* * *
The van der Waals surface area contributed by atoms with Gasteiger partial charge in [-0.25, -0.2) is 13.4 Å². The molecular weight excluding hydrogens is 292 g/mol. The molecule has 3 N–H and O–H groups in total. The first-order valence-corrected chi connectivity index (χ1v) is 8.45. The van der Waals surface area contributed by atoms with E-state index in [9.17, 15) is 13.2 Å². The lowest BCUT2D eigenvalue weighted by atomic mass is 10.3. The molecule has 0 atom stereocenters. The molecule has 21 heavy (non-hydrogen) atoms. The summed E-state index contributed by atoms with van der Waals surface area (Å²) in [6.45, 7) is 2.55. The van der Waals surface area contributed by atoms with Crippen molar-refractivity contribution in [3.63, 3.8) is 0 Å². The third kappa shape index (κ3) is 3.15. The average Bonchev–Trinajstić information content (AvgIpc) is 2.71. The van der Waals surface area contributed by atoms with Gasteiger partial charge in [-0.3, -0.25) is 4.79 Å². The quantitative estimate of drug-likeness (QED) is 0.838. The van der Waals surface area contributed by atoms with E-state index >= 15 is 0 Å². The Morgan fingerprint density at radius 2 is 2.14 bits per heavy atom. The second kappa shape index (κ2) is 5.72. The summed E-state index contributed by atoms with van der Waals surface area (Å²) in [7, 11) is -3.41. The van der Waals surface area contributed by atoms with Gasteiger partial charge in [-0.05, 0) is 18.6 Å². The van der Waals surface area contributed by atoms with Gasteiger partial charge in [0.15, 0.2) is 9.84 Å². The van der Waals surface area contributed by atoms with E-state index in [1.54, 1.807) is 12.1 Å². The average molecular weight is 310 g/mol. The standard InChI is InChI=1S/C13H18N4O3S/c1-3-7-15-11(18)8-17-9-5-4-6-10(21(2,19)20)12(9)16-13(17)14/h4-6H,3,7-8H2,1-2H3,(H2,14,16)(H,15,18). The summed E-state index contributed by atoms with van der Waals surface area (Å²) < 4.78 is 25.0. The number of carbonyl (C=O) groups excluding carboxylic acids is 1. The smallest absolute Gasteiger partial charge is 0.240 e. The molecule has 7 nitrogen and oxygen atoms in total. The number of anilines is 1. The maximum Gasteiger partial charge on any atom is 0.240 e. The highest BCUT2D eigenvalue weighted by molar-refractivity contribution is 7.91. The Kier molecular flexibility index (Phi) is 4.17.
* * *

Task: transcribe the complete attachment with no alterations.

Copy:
The van der Waals surface area contributed by atoms with Gasteiger partial charge in [-0.25, -0.2) is 13.4 Å². The molecular weight excluding hydrogens is 292 g/mol. The molecule has 3 N–H and O–H groups in total. The first-order valence-corrected chi connectivity index (χ1v) is 8.45. The van der Waals surface area contributed by atoms with E-state index in [9.17, 15) is 13.2 Å². The lowest BCUT2D eigenvalue weighted by atomic mass is 10.3. The molecule has 0 atom stereocenters. The molecule has 21 heavy (non-hydrogen) atoms. The summed E-state index contributed by atoms with van der Waals surface area (Å²) in [6.45, 7) is 2.55. The van der Waals surface area contributed by atoms with Crippen molar-refractivity contribution in [3.63, 3.8) is 0 Å². The third kappa shape index (κ3) is 3.15. The average Bonchev–Trinajstić information content (AvgIpc) is 2.71. The van der Waals surface area contributed by atoms with Gasteiger partial charge in [-0.3, -0.25) is 4.79 Å². The quantitative estimate of drug-likeness (QED) is 0.838. The van der Waals surface area contributed by atoms with E-state index >= 15 is 0 Å². The Morgan fingerprint density at radius 2 is 2.14 bits per heavy atom. The second kappa shape index (κ2) is 5.72. The summed E-state index contributed by atoms with van der Waals surface area (Å²) in [7, 11) is -3.41. The van der Waals surface area contributed by atoms with Gasteiger partial charge in [-0.05, 0) is 18.6 Å². The van der Waals surface area contributed by atoms with Gasteiger partial charge in [0.15, 0.2) is 9.84 Å². The van der Waals surface area contributed by atoms with E-state index in [1.54, 1.807) is 12.1 Å². The average molecular weight is 310 g/mol. The standard InChI is InChI=1S/C13H18N4O3S/c1-3-7-15-11(18)8-17-9-5-4-6-10(21(2,19)20)12(9)16-13(17)14/h4-6H,3,7-8H2,1-2H3,(H2,14,16)(H,15,18). The summed E-state index contributed by atoms with van der Waals surface area (Å²) < 4.78 is 25.0. The number of carbonyl (C=O) groups excluding carboxylic acids is 1. The smallest absolute Gasteiger partial charge is 0.240 e. The molecule has 7 nitrogen and oxygen atoms in total. The number of anilines is 1. The maximum Gasteiger partial charge on any atom is 0.240 e. The highest BCUT2D eigenvalue weighted by molar-refractivity contribution is 7.91. The Kier molecular flexibility index (Phi) is 4.17.